AMY GOODMAN: Just following up on that point, a headline that we just read about the bank — the court that challenged the bonuses, can you talk about the significance of that?
NOMI PRINS: Well, I’m actually really glad you brought up that point, because I thought it was insane that the SEC agreed to a $33.5 million settlement on a $3.6 billion bonus misrepresentation, when the federal government backed the acquisition of Merrill Lynch by Bank of America at the end of last year that took effect on January of this year. The fact that there was even a settlement to begin with, so quick and so cheap, was absolutely insane. So Judge Rakoff absolutely did the right thing to say, wait a minute, this is not moral, this isn’t just, this isn’t right.
We’ve paid money to have that merger happen. And you know what? We are still paying money to float the risk that that merger has incurred. We are still paying money into Bank of America. It still has a lot of taxpayer money, almost $118 billion that is on record, and more in loans from the Fed that the Fed refuses to disclose the exact nature of.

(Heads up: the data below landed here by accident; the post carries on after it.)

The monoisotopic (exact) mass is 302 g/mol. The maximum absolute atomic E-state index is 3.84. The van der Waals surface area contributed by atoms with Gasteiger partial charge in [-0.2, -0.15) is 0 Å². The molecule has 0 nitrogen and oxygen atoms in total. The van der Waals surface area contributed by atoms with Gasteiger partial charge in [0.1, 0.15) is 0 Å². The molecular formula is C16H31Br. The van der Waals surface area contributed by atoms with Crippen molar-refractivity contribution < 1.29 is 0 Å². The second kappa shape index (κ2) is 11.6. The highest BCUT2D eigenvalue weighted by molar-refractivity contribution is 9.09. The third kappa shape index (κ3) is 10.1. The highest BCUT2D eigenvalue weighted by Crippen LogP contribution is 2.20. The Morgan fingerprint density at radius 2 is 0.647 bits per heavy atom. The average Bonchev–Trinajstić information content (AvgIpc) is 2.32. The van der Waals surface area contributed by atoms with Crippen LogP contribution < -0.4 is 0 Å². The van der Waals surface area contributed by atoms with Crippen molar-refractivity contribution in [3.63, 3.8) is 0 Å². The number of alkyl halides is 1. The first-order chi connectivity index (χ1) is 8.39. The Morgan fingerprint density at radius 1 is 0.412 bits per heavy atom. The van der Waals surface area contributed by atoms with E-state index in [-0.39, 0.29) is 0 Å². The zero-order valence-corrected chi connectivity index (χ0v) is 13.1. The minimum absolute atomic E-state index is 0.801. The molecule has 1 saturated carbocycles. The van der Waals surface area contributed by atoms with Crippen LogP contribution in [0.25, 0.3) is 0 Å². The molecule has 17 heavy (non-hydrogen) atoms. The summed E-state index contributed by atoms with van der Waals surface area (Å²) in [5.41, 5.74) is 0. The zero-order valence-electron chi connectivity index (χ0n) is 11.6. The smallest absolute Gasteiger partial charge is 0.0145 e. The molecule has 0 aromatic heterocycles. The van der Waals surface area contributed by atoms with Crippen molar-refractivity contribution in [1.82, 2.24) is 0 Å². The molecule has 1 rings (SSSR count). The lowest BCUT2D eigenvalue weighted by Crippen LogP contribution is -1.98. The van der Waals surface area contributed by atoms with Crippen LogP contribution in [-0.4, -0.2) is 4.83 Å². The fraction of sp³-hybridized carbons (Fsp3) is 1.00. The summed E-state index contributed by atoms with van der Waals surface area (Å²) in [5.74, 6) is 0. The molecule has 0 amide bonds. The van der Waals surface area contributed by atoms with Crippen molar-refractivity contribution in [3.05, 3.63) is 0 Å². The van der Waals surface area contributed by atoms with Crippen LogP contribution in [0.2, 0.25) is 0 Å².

And that fact that the SEC, under President Obama, made the decision to allow a sort of little wrist slap for that behavior was wrong to begin with. So I hope this will be looked into further. I don’t know that it will change the bonus structure on Wall Street in general. Again, that fight for bonuses goes on all the time, and bonuses are collectively more. But it is good that that decision was made.
SHARIF ABDEL KOUDDOUS: The total level of the bailout, in your article, you put that figure at over $19 trillion, over $17 [trillion] of which went to the financial industry. How did you come up with this number? We’ve heard it reported much less.